Sharma, R.S. 1984. “How Feudal was Indian Feudalism?” Social Scientist 12, no. 2: 16-41.

Dirlik, Arif. 1985. “The Universalisation of a Concept: ‘Feudalism’ to ‘Feudalism’ in Chinese Marxist Historiography.” The Journal of Peasant Studies 12, no. 2-3: 197-227.

Banaji, Jairus. 1977. “Modes of Production in a Materialist Conception of History.” Capital & Class 1, no. 3: 1-44.

Orren, Karen. 1992. Belated Feudalism: Labor, Law, and Liberal Development in the United States. Cambridge, UK: Cambridge UP.

Stuurman, Siep. 1993. (Book Review) “Karen Orren. Belated Feudalism: Labor, Law, and Liberal Development in the United States. Cambridge University Press, Cambridge, ‘etc.’ 1991. X, 238 pp. £12.95; $15.95.” International Review of Social History 38, no. 3: 381-385.


Week 9

Nietzsche, Friederich. 1997. “On the Uses and Disadvantages of History for Life.” In Untimely Meditations. Cambridge, UK: Cambridge UP.

Leonard, Miriam. 2015. Tragic Modernities. Cambridge, MA: Harvard UP. (Ch. 1)

Porter, James. 2019. “Nietzsche’s Untimely Antiquity.” In The New Cambridge Companion to Nietzsche. Edited by Tom Stern. Cambridge, UK: Cambridge UP.


Week 10

Freedman, Paul and Gabrielle M. and Spiegel. 1998. “Medievalisms Old and New: The Rediscovery of Alterity in North American Medieval Studies.” The American Historical Review 103, no. 3: 677-704.

Aers, David. 1992. “Whisper in the Ear of Early Modernists; or, Reflections on Literary Critics Writing the History of the Subject.” Culture and History 135, no. 1600: 177-202.

Biddick, Kathleen. 1998. The Shock of Medievalism. Durham, NC: Duke UP. (pp. 3-12)

Watson, Nicholas. 1999. “Desire for the Past.” Studies in the Age of Chaucer 21: 59-97.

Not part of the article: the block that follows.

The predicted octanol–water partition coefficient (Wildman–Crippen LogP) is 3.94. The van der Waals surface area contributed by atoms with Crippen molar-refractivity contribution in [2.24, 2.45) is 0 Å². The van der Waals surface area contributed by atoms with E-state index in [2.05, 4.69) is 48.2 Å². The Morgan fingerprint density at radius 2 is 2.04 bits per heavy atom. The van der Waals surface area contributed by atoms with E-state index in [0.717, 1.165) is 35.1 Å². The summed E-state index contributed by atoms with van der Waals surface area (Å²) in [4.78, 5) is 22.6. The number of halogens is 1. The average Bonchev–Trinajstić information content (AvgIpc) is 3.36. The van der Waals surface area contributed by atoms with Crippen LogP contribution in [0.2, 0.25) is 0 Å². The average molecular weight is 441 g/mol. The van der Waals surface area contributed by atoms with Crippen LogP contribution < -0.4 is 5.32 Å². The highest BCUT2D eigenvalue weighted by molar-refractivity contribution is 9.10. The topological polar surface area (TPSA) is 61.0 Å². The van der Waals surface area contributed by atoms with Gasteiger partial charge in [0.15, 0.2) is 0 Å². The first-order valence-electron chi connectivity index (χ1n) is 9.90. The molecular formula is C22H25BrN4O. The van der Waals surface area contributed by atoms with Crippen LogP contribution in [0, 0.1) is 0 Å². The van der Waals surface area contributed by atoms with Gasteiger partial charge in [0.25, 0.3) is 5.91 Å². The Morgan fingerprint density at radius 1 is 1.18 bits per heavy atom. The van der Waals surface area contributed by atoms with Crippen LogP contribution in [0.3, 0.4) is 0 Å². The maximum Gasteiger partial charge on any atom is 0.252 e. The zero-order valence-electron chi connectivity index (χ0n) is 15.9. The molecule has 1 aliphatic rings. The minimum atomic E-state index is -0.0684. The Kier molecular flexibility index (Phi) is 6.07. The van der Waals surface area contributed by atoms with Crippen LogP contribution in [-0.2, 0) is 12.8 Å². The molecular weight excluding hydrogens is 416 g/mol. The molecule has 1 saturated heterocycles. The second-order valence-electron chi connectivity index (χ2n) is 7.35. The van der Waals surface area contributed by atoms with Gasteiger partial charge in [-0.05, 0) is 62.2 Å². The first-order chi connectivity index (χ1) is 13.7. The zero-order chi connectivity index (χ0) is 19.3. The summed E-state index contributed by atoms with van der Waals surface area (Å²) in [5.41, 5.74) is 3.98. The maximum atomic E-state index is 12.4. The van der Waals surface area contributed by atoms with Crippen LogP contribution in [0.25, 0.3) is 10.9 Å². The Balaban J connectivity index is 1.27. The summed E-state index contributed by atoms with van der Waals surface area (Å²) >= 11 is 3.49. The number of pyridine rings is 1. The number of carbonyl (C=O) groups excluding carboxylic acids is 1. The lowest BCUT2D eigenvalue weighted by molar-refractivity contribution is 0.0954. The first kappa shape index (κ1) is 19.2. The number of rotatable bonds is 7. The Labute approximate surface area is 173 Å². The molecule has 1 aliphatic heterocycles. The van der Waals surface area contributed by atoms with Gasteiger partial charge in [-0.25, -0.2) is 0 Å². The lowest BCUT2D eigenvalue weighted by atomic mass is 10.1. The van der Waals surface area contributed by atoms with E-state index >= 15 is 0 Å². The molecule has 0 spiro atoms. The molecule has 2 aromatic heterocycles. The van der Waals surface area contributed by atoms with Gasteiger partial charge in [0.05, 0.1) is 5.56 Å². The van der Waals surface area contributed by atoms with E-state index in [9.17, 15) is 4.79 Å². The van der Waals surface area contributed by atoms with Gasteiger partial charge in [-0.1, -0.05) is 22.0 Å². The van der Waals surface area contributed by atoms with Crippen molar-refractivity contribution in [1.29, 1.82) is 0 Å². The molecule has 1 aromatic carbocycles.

Week 11

Didi-Hubermann, Georges, Vivian Rehberg, and Boris Belay. “Artistic Survival: Panofsky vs. Warburg and the Exorcism of Impure Time.” Common Knowledge 9, no. 2: 273-285.

Nagel, Alexander and Christopher S. Wood. 2010. Anachronic Renaissance. Princeton, NJ: Princeton UP. (Excerpts)

Nagel, Alexander. 2012. Medieval Modern: Art out of Time. London, UK: Thames & Hudson. (Ch. 1-3)


Week 12

Goldberg, Jonathan and Madhavi Menon. 2005. “Queering History.” PMLA 120, no. 5: 1608–17.

Dinshaw, Carolyn. 1999. Getting Medieval: Sexualities and Communities, Pre- and Postmodern. Durham, NC: Duke UP. (Excerpts)

Sharpe, Christina. 2016. In the Wake: On Blackness and Being. Durham, NC: Duke UP. (Ch. 2)

Best, Stephen. 2018. None Like Us: Blackness, Belonging, Aesthetic Life. Durham, NC: Duke UP. (Ch. 1-2).



Andrew Cole is the Wilson Professor of Literature and Director of the Gauss Seminars in Criticism at Princeton University. He is the author of The Birth of Theory (2014) and Literature and Heresy in the Age of Chaucer (2008). His writing has appeared in Artforum, PMLA, October, Representations, and Critical Inquiry, among other journals. He was awarded a Guggenheim Fellowship in 2014.


Brooke Holmes is the Susan Dod Brown Professor of Classics at Princeton University. She is the author of The Symptom and the Subject: The Emergence of the Physical Body in Ancient Greece (2010) and Gender: Antiquity and its Legacy (2012). She has also co-edited four essay collections and was awarded a Guggenheim Fellowship in 2018.




Print Friendly, PDF & Email